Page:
In the past 50 years, 50 dogs have randomly leapt to their death from this bridge in Scotland.
All of the ‘suicides’ happened at the same spot, between the final two parapets on the right-hand side of the bridge, and almost all have been on clear, sunny days.
All the dogs were long-nosed breeds such as labradors, collies and retrievers.
The animals fell 50 feet onto the waterfalls below.
A couple of animals have survived.
However terrifyingly when they were rescued and taken back to the bridge by their owners they jumped again.
Rumours have long circulated that the bridge and nearby Overtoun House are haunted.
In 1994, local man Kevin Moy threw his baby son to his death from the bridge, claiming he thought the child was the anti-Christ.
Shortly after he tried to end his own life with an unsuccessful suicide attempt from the same bridge.
Darren Graham form the Scottish Society for the Prevention of Cruelty to Animals calls it a ‘heartbreaking mystery’.
The Kecksburg UFO incident occurred on December 9, 1965, at Kecksburg, Pennsylvania, United States. A large, brilliant fireball was seen by thousands in at least six U.S. states and Ontario, Canada. It streaked over the Detroit, Michigan – Windsor, Canada area, reportedly dropped hot metal debris over Michigan and northern Ohio, starting some grass fires, and caused sonic booms in the Pittsburgh metropolitan area. It was generally assumed and reported by the press to be a meteor after authorities discounted other proposed explanations such as a plane crash, errant missile test, or reentering satellite debris. However, eyewitnesses in the small village of Kecksburg, about 30 miles southeast of Pittsburgh, claimed something crashed in the woods. A boy said he saw the object land; his mother saw a wisp of blue smoke arising from the woods and alerted authorities. Another reported feeling a vibration and “a thump” about the time the object reportedly landed. Others from Kecksburg, including local volunteer fire department members, reported finding an object in the shape of an acorn and about as large as a Volkswagen Beetle. Writing resembling Egyptian hieroglyphs was also said to be in a band around the base of the object. Witnesses further reported that intense military presence, most notably the United States Army, secured the area, ordered civilians out, and then removed an object on a flatbed truck. The military claimed they searched the woods and found “absolutely nothing.”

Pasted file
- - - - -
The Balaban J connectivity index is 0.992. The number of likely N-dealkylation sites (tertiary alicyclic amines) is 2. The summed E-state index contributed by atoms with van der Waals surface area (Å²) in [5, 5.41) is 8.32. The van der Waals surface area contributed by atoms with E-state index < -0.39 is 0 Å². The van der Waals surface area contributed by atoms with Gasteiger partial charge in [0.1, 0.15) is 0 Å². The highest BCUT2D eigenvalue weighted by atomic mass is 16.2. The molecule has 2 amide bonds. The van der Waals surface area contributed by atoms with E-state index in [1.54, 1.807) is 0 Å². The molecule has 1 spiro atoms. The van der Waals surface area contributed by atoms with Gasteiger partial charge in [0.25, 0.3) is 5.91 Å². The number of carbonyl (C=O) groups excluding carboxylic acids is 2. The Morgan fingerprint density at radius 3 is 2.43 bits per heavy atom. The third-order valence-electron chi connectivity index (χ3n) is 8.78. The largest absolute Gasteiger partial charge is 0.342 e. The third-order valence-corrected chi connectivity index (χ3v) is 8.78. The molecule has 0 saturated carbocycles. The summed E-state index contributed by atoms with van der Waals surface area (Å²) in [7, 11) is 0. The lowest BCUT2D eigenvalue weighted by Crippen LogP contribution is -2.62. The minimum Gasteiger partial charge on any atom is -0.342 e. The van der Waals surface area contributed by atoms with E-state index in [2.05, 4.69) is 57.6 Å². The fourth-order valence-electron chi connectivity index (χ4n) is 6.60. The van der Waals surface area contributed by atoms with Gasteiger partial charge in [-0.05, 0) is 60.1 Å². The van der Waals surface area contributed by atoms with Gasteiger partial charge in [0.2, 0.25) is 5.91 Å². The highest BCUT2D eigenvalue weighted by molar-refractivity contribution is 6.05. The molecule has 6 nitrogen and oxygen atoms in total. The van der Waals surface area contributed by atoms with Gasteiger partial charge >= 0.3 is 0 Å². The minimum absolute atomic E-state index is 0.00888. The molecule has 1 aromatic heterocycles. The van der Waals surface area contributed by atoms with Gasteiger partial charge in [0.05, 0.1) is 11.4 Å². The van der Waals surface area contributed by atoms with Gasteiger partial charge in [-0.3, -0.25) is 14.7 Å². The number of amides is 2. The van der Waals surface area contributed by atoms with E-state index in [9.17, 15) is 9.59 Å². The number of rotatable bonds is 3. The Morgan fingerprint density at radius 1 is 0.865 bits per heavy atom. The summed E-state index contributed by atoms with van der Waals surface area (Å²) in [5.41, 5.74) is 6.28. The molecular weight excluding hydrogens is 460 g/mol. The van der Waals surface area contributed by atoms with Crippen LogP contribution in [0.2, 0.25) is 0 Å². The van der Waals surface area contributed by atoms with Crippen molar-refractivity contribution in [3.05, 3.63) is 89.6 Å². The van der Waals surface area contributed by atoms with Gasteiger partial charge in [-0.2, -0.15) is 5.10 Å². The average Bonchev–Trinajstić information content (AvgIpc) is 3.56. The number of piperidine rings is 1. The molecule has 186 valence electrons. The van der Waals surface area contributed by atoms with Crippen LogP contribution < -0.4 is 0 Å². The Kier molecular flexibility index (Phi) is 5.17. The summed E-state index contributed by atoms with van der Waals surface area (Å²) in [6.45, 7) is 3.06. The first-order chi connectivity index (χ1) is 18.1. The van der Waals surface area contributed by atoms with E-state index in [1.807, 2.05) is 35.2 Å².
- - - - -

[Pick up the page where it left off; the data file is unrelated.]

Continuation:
The Tribune-Review from nearby Greensburg which had a reporter at the scene ran an article the next morning, “Unidentified Flying Object Falls near Kecksburg—Army Ropes off Area”. The article continued, “The area where the object landed was immediately sealed off on the order of U.S. Army and State Police officials, reportedly in anticipation of a ‘close inspection’ of whatever may have fallen … State Police officials there ordered the area roped off to await the expected arrival of both U.S. Army engineers and possibly, civilian scientists.” However, a later edition of the newspaper stated that nothing had been found after authorities searched the area.
The official explanation of the widely seen fireball was that it was a mid-sized meteor. However speculation as to the identity of the Kecksburg object (if there was one—reports vary) range from alien craft to debris from Kosmos 96, a Soviet space probe intended for Venus but which failed and never left the Earth’s atmosphere.
Similarities have been drawn between the Kecksburg incident and the Roswell UFO incident, leading to the former being referred to as “Pennsylvania’s Roswell.”
Beatles legend has it that Paul McCartney secretly died in 1966, at the height of the band’s fame, and that the other three members covered it up by hiring someone who looked and sang like him.
Beatlemaniacs point to numerous clues in the band’s later albums as proof of this. The Sgt Pepper’s Lonely Hearts Club Band album is, they claim, awash with “Paul is dead” clues such as the lyrics to A Day in the Life, which featured the line “He blew his mind out in a car” and the recorded phrase “Paul is dead, miss him, miss him,” which becomes evident only when the song is played backward. Lennon also mumbled, “I buried Paul” at the end of “Strawberry Fields Forever” although he later denied there was any hidden meaning in the lyrics and what he was actually saying was “cranberry sauce”.
Much is also made of The Beatles’ use of imagery after 1966. The original cover of 1966’s Yesterday and Today album featured the Beatles posed amid raw meat and dismembered doll parts – “symbolising McCartney’s gruesome accident” says Time Magazine. The magazine also claims that “if fans placed a mirror in front of the Sgt Pepper album cover, the words Lonely Hearts on the drum logo could be read as “1 ONE 1 X HE DIE 1 ONE 1.”